• of Christ to judge, 86, 88, 91, 93, 98-

Pauline Epistles, 97-101 Peter, First, 94-96, Second, 89 Preaching to spirits in prison, 96. Pre-existence of soul, 75_/C Psychology, 19 f., see Soul and Spirit

Resurrection :

  • I. In OT idea
    • appears as a synthesis ; R. of body at advent of kingdom, 49^
    • (1) righteous Israelites, 50
    • (2) pre-eminently righteous and wicked, 50
  • II. Second century B.C., 63 (3 iv.) :
    • (i) righteous and certain wicked, 59 (see APOCALYPTIC, 27)
    • (2) all Israelites, 69
    • (3) righteous Israelites ; body transformed, 60
  • III. Last century B.C. : R. of Spirit 70 (4)
    • (1) righteous ; at close of kingdom, 65, 67
    • (2) righteous, in glory (also wicked for judgment),
  • IV. First century A.D., 81 (4):
    • (i.) Palestinian Judaism
      • (1) righteous ; after final judgment,
        • (a) without body, 727^
        • (b) in a spiritual body, 75, 80
      • (2) all men ; in body, 78^
      • (3) the first, 79
    • (ii.) Alexandrian Judaism righteous ; in spirit ; immediately after death, 74, ifsf.
  • V. in NT:
    • (1) righteous only, 87, 92 f., ($f.
    • (2) righteous and wicked, fyf; 93, 98 (c), n. 2
    • (3) first ; martyrs, on advent of millennium, 88 (t)
  • VI. R. of Christ and man, 99 .(/(;) time of the :
    • (1) at parusia, 98 (c), 99 (t>)
    • (2) at death
      • (a) implied, 99 (/>)
      • (b) directly taught, 100 (c)

Retribution in Ezekiel, 24 Revelation of the sons of God, 100 (c)

Sheol :

  • I. in earlier writings :
    • (1) original conception, 11, psychical activity, 16, later, destruction, 17
    • (2) for righteous temporary, for others eternal, 28, 50
    • (3) for very good and bad, temporary, 50
    • (4) for wicked only, 3i_/C
  • II. in apocalyptic and apocryphal literature, 63 (3), 70 ( 3 ),8i( 3 ):
    • (1) eternal, for all, 55 f.
    • (2) three modifications: (a) 59 ( sfi e APOCALYPTIC, 27); (b), 69; (c), 78 (iii.) 81
    • (3) final abode of fire, 70 (3 iii- b)
  • III. in NT, 103
  • (1) intermediate ; moral change possible, 96
  • (2) for wicked only ; intermediate, 88 (n. 5)

Sibylline Oracles, 58 (n. 5) Soul in OT :

  • I. primitive Semitic conception
    • (1) identified with the blood, 12
      • seat of personality, 13
      • almost = spirit, 19
      • conscious after death, 16(a), 15
    • (2) later ; extinguished at death, 16 (b)
  • II. after rise of belief in immortality
    • in Job, 28
    • individual immortality in Pss 31-32
    • in apocalyptic literature
      • almost identical with spirit, 63, 70, 81
      • pre-existent, 75+

Soul in NT

  • identical with the spirit, 102
  • Pauline = mere functions of body, 102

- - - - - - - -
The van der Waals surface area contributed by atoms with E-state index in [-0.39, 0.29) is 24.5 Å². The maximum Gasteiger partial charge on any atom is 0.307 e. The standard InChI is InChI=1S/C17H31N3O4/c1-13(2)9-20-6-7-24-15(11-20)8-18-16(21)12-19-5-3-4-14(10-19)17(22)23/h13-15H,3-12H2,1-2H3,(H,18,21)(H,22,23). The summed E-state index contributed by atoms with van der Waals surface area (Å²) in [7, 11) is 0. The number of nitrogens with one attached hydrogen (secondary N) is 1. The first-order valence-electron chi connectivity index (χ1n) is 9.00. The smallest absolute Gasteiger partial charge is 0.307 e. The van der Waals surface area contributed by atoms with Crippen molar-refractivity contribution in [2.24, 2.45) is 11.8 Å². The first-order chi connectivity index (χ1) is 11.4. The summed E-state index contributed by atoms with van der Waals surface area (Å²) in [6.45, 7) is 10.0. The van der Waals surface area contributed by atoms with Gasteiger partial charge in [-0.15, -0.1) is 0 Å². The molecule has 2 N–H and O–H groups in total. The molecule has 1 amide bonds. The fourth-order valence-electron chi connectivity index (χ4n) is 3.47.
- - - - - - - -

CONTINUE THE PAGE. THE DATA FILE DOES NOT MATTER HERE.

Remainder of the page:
• primitive conception :
    • almost = soul, 19
    • later view, 20
  • in apocalyptic literature = soul ;
    • descends to Sheol, 63, 70, 81
    • not = soul, 63
  • in NT
    • = Soul, 102
    • Pauline ; immaterial personality; deserves death, 102

Tartarus, 89 Teraphim, 4 Testament xii. Patriarchs, 61 Tobit, Book of, 56

Universalism in Jeremiah and later, 42-44

Wisdom, Book of, 76

Yahwe : early religion, 21, 17 (n. i)

Zechariah, 45 Zephaniah, 39


or, rather, as RV, Esdrelon, or Esrelon, 1 a place nigh unto Dotaea [Dothan], which is over against the great ridge 2 of Judaea (JudithSg), and over against which was Cyamon 3 (7s RV). Esrelon is the Greecised form of Jezreel, the name of the well- known city at the E. end of the great central plain of Palestine. In modern books Esdraelon is sometimes used for the plain of Esdraelon , a phrase which is not exactly accurate (see JEZREEL i. , 2), but can hardly now be set aside.

The phrases the great plain (TO juieya ire&iov E., Judith 18 ; TO vt&iov TO /xe ya, i Mace. 12 49) and the great plain of E. occur in the Apocrypna for the region called elsewhere the bifid of Megiddo (WJD nypa, 2 Ch. 8622; JV1JD 3, Zech. 12 n). A rtyp3 bik d (from yp;j to cleave ) is a level tract surrounded by hills (see VALE, 2) ; the term accurately describes this central plain, which is like a great gap cleft asunder among the hills. Esdraelon (now called Merj ibn Amir, or meadow of the son of Amir ) is, in form, triangular ; the base on the east extending fifteen miles, from Jenin to Tabor ; one side, formed by the hills of Galilee, is 12 m. long, and the other, formed by the mountains of Samaria, 1 8 m. The apex is a narrow pass opening into the plain of Acre. (On the five gateways of Esdraelon, see GASm. HG 390 f. ). This broad plain has for centuries attracted, as if by a spell, both nomad tribes and civilized hosts, who have coveted the rich lands of Palestine. See GALILEE (map of Galilee and Esdraelon).

Three eloquent pages are devoted by G. A. Smith 4 to the historic scenes of Esdraelon, with the object of conveying, not so much the dry historic facts, as the impression which this pageant of embattled hosts is fitted to produce. To the biblical student, however, two memories dwarf all the others.

It was in this plain that Barak won his famous victory (Judg. 4/i); here, too, that Josiah received his mortal wound (2 K. 2829). Whether the apocalyptic seer expected the kings of the earth to assemble in the latter days on the mountains of Megiddo, is a difficult problem. See ARMAGEDDON. Let it be also noticed that one whose conquests were moral, not material, was no stranger to Esdraelon ; the city called NAIN (Lk. 7 n) was situated to the NE. of the great plain.

Esdraelon lies 250 feet below the sea- level, and is extremely fertile. The rich, coarse grass gives a pleas ing aspect to the plain in spring-time, and yet the land is for the most part untouched by husbandry. What it might yield under better agricultural conditions is shown by the tall stalks of grain which spring up wherever corn is cultivated (W. Ewing, in Hastings, DB 1757 b. ).

The only important stream is the Kishon, the southern affluents of which come from near Jenin, whilst the northern branch rises near el-Mezra a, SW of Mt. Tabor (cp the torrent-course of Kishon, Judg. 4 13). This drains the Great Plain, and falls into the sea at Haifa. There are numerous springs on the NE and W. The most noteworthy is that of Jenin (seeEN-GANNlM, 2), those at and near Jezreel (cp HAROD, 2), and those of Lejjun. Among the places on the borders of the plain were Jokneam (the CYAMON of Judith 73), Megiddo, En-gannim, Jezreel (the city of Ahab), Shunem, Nain, and Endor (the last three on the slopes of the Little Hermon). No important town was situated on the plain itself. Cp PALESTINE.

1 <5 fcrSprjAwi ; but in Judith 1 8 o-p[p]Hi [B], eo-fipij^i [A], in 3g rSpa.r)\tav [B], -itjpA. [*], in 46 eo-pijXwf [B], repr)x<a [A], in V 3 ecnSprjAco/u. [A] ; Vg. Esdrelon (Hesdrahelon, -ahelom, -aelon).

2 TOO n-piWos TOW fieyoAou ; irpiutv, a sierra, or serrated ridge ? So at any rate Grotius.

3 The expression is accurate ; see GALILEE (map of Galilee and Esdraelon).

4 /fG 406-408